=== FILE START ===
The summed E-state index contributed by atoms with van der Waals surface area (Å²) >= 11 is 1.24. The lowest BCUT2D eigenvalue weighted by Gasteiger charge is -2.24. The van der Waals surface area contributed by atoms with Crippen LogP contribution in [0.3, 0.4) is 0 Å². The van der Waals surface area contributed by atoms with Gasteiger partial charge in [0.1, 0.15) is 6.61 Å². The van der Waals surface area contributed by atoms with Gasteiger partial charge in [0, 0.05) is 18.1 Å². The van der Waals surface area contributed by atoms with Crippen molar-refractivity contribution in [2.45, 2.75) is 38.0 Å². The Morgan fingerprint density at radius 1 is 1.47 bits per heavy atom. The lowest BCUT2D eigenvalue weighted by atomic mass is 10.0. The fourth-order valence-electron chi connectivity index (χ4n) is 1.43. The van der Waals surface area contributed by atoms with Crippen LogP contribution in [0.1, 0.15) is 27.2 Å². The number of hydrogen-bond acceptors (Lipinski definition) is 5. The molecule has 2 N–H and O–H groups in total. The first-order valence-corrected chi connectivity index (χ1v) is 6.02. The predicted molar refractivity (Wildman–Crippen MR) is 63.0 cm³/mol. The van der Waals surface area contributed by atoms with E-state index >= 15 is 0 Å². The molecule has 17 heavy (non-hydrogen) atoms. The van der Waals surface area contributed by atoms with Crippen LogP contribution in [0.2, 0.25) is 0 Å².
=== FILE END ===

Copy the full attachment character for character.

The summed E-state index contributed by atoms with van der Waals surface area (Å²) >= 11 is 1.24. The lowest BCUT2D eigenvalue weighted by Gasteiger charge is -2.24. The van der Waals surface area contributed by atoms with Crippen LogP contribution in [0.3, 0.4) is 0 Å². The van der Waals surface area contributed by atoms with Gasteiger partial charge in [0.1, 0.15) is 6.61 Å². The van der Waals surface area contributed by atoms with Gasteiger partial charge in [0, 0.05) is 18.1 Å². The van der Waals surface area contributed by atoms with Crippen molar-refractivity contribution in [2.45, 2.75) is 38.0 Å². The Morgan fingerprint density at radius 1 is 1.47 bits per heavy atom. The lowest BCUT2D eigenvalue weighted by atomic mass is 10.0. The fourth-order valence-electron chi connectivity index (χ4n) is 1.43. The van der Waals surface area contributed by atoms with Crippen LogP contribution in [0.1, 0.15) is 27.2 Å². The number of hydrogen-bond acceptors (Lipinski definition) is 5. The molecule has 2 N–H and O–H groups in total. The first-order valence-corrected chi connectivity index (χ1v) is 6.02. The predicted molar refractivity (Wildman–Crippen MR) is 63.0 cm³/mol. The van der Waals surface area contributed by atoms with E-state index >= 15 is 0 Å². The molecule has 17 heavy (non-hydrogen) atoms. The van der Waals surface area contributed by atoms with Crippen LogP contribution in [0.2, 0.25) is 0 Å².